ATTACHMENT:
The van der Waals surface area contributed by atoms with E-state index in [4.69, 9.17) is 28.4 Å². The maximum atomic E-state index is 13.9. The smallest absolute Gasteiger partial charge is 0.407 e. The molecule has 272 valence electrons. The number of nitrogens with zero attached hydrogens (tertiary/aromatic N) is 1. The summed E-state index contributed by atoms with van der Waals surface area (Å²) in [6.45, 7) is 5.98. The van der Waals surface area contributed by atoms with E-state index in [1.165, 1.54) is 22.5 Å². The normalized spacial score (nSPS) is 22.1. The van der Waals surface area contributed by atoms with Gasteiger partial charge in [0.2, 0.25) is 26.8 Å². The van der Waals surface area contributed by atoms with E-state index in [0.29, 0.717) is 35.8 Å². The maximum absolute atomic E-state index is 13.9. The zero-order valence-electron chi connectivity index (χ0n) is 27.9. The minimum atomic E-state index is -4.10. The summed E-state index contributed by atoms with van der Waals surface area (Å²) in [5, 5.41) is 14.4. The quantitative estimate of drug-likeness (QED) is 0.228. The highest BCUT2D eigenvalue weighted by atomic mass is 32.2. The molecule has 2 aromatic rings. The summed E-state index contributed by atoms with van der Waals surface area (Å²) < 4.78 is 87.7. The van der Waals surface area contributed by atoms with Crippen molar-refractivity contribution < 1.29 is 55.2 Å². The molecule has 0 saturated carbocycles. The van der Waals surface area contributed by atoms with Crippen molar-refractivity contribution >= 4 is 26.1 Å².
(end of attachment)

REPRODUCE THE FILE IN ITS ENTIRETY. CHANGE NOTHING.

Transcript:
The van der Waals surface area contributed by atoms with E-state index in [4.69, 9.17) is 28.4 Å². The maximum atomic E-state index is 13.9. The smallest absolute Gasteiger partial charge is 0.407 e. The molecule has 272 valence electrons. The number of nitrogens with zero attached hydrogens (tertiary/aromatic N) is 1. The summed E-state index contributed by atoms with van der Waals surface area (Å²) in [6.45, 7) is 5.98. The van der Waals surface area contributed by atoms with E-state index in [1.165, 1.54) is 22.5 Å². The normalized spacial score (nSPS) is 22.1. The van der Waals surface area contributed by atoms with Gasteiger partial charge in [0.2, 0.25) is 26.8 Å². The van der Waals surface area contributed by atoms with E-state index in [0.29, 0.717) is 35.8 Å². The maximum absolute atomic E-state index is 13.9. The zero-order valence-electron chi connectivity index (χ0n) is 27.9. The minimum atomic E-state index is -4.10. The summed E-state index contributed by atoms with van der Waals surface area (Å²) in [5, 5.41) is 14.4. The quantitative estimate of drug-likeness (QED) is 0.228. The highest BCUT2D eigenvalue weighted by atomic mass is 32.2. The molecule has 2 aromatic rings. The summed E-state index contributed by atoms with van der Waals surface area (Å²) < 4.78 is 87.7. The van der Waals surface area contributed by atoms with Crippen molar-refractivity contribution < 1.29 is 55.2 Å². The molecule has 0 saturated carbocycles. The van der Waals surface area contributed by atoms with Crippen molar-refractivity contribution >= 4 is 26.1 Å².